roommate
housemate
suitemate
co-renter
fellow tenant
fellow roomer
roomie

The possibilities are endless, really ;) ... At U of Ottawa, though, nobody seemed to have roommates. It was mostly just "on my floor" or "on my hall" ;)
taldragon
Aug. 23rd, 2008 09:08 pm (UTC)
huh. i always figured roommate = flatmate.
forthright
Aug. 23rd, 2008 09:16 pm (UTC)
I use both 'roommate' and 'housemate', the former to mean either one whose dorm room you share or one who lives under the same roof, the latter to mean only one who lives under the same roof but does not share your room. It would I suppose be possible to have a housemate who is also a roommate (if you lived in the same room of the house) but I've never encountered that precise situation.
maxineofarc
Aug. 23rd, 2008 09:53 pm (UTC)
Yes, I'm afraid your foreign ladies are correct. "Roommate" can mean anyone with whom one is sharing a living situation, though on a small scale rather than a large one, so everyone in your house at Smith was a house-mate or dorm-mate; if you bought a house to share with someone else in a non-cohabitating fashion, that person would still be your roommate. In fact, I've been training myself to refer to kaisilverwolf as my new "housemate" rather than roommate, because roommate DOES sound so... college-y.
tsutanai
Aug. 24th, 2008 08:41 am (UTC)
they are correct to a point, I agree
As said, there is no way that the people in your dorm (but not in your room in the dorm) are your "roommates." That just breaks the term.

Roommate could work for a house situation, but not an apartment building situation that refers to someone not in your own apartment. It only goes down to the smallest divisible unit of housing, really. If you're living in a boarding house, for example (where you have a lot of shared space, but places are rented by the room), my intuition is that only someone physically sharing your room is a roommate; but on this point, other people might have other intuitions.

(Side note, in Japanese, you can refer to a whole apartment as a "room," and usually "apartment" refers to the building [type], not your individual unit.)
whatifoundthere
Aug. 23rd, 2008 10:37 pm (UTC)
How on earth do Americans distinguish room-sharing, from sharing any other scale of accomodation?

Why do they have to? It's an honest question. "Roommate" in my experience just means "non-SO person I live with" and that suits most sentences just fine. If you want to emphasize close quarters for the sake of the story, there are plenty of ways to do that.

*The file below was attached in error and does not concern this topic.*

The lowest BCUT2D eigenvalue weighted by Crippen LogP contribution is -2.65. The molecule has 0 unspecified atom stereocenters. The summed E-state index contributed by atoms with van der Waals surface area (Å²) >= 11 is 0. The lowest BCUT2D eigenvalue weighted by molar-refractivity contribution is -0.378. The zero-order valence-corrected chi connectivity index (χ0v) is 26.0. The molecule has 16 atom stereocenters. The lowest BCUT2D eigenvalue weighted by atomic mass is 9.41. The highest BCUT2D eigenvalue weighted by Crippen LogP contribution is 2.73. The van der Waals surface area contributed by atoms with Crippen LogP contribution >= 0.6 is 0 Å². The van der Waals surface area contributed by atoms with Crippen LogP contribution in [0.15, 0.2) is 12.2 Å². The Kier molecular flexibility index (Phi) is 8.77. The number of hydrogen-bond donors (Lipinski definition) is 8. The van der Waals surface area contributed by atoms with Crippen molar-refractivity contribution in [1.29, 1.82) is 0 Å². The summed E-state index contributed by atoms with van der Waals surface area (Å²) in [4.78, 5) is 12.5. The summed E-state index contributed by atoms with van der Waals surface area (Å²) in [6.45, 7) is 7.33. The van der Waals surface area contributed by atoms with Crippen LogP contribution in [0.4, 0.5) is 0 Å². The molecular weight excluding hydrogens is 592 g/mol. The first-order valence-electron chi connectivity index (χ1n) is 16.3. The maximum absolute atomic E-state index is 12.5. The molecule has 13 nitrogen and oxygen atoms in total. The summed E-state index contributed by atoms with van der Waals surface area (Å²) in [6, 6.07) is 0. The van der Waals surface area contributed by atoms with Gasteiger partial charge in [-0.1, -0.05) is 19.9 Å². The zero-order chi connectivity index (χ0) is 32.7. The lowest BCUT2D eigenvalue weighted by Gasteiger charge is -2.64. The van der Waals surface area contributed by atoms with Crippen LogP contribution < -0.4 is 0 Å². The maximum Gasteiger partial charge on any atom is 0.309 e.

tammabanana
Aug. 24th, 2008 12:02 am (UTC)
IMO, they only count as "roommates" if you have to take turns scrubbing the toilet, or some other shared-space-maintenance responsibility. If they're in the same building but you have no shared space, they're just neighbors.
littleowl
Aug. 24th, 2008 12:23 am (UTC)
Context.

While at Smith, I only had one room-mate but had several dorm/house-mates.

If we'd ever actually had folks living in our house with us they'd have been room-mates or house-mates. If I was primary on a lease though, they'd have been be my boarders or sub-letters.

Edited at 2008-08-24 12:25 am (UTC)
sioneva
Aug. 24th, 2008 03:34 am (UTC)
I wasn't aware the word "roommate" applied to anybody BUT someone who'd shared your room, except in the rare occasion where I've heard it applied to someone who shared the same apartment.

Really, though, most of the Americans I know will use words like "housemate". The only one I haven't heard them use is "flatmate" because of the absence of "flats" in America.
m31andy
Aug. 24th, 2008 11:59 am (UTC)
(being the Englishwoman present at the discussion, but not mentioned above)

It was made clear in the discussion that it was understood as such in the UK due to popular US television that has made it over the Pond. So while it is likely to be widely known in US areas that are popular TV settings, it wasn't considered to necessarily be universal.

Certainly in the UK it's roommates only if you share a room. Flatmates for anything else.
austengirl
Aug. 24th, 2008 05:42 pm (UTC)